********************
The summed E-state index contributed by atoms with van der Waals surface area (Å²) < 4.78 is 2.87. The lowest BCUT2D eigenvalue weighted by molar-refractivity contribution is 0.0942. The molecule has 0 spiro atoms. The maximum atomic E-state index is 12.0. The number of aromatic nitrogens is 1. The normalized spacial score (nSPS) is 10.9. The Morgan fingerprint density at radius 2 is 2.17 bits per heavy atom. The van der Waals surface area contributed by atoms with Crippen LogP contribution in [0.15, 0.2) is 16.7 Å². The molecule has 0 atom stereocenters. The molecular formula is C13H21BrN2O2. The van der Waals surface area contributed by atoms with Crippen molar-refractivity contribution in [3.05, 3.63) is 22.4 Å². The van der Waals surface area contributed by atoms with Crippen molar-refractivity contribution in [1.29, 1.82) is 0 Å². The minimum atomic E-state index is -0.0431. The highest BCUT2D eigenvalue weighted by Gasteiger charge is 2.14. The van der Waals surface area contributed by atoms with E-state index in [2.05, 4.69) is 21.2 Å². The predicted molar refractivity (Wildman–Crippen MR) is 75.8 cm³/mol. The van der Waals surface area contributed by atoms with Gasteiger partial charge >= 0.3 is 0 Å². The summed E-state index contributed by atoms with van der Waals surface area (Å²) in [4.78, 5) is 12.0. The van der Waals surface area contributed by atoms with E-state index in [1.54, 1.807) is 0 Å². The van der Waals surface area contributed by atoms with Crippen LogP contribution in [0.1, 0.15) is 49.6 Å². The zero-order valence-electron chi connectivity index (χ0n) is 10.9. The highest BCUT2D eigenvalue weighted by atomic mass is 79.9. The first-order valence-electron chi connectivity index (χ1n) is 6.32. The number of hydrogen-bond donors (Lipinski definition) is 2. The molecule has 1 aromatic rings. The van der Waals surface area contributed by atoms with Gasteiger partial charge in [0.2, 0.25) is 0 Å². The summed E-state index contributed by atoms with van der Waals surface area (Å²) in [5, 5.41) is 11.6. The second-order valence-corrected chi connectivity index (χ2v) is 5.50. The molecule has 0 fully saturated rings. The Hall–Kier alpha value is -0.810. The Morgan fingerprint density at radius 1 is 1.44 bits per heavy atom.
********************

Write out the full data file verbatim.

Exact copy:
The summed E-state index contributed by atoms with van der Waals surface area (Å²) < 4.78 is 2.87. The lowest BCUT2D eigenvalue weighted by molar-refractivity contribution is 0.0942. The molecule has 0 spiro atoms. The maximum atomic E-state index is 12.0. The number of aromatic nitrogens is 1. The normalized spacial score (nSPS) is 10.9. The Morgan fingerprint density at radius 2 is 2.17 bits per heavy atom. The van der Waals surface area contributed by atoms with Crippen LogP contribution in [0.15, 0.2) is 16.7 Å². The molecule has 0 atom stereocenters. The molecular formula is C13H21BrN2O2. The van der Waals surface area contributed by atoms with Crippen molar-refractivity contribution in [3.05, 3.63) is 22.4 Å². The van der Waals surface area contributed by atoms with Crippen molar-refractivity contribution in [1.29, 1.82) is 0 Å². The minimum atomic E-state index is -0.0431. The highest BCUT2D eigenvalue weighted by Gasteiger charge is 2.14. The van der Waals surface area contributed by atoms with E-state index in [2.05, 4.69) is 21.2 Å². The predicted molar refractivity (Wildman–Crippen MR) is 75.8 cm³/mol. The van der Waals surface area contributed by atoms with Gasteiger partial charge >= 0.3 is 0 Å². The summed E-state index contributed by atoms with van der Waals surface area (Å²) in [4.78, 5) is 12.0. The van der Waals surface area contributed by atoms with E-state index in [1.54, 1.807) is 0 Å². The van der Waals surface area contributed by atoms with Crippen LogP contribution in [0.1, 0.15) is 49.6 Å². The zero-order valence-electron chi connectivity index (χ0n) is 10.9. The highest BCUT2D eigenvalue weighted by atomic mass is 79.9. The first-order valence-electron chi connectivity index (χ1n) is 6.32. The number of hydrogen-bond donors (Lipinski definition) is 2. The molecule has 1 aromatic rings. The van der Waals surface area contributed by atoms with Gasteiger partial charge in [0.2, 0.25) is 0 Å². The summed E-state index contributed by atoms with van der Waals surface area (Å²) in [5, 5.41) is 11.6. The second-order valence-corrected chi connectivity index (χ2v) is 5.50. The molecule has 0 fully saturated rings. The Hall–Kier alpha value is -0.810. The Morgan fingerprint density at radius 1 is 1.44 bits per heavy atom.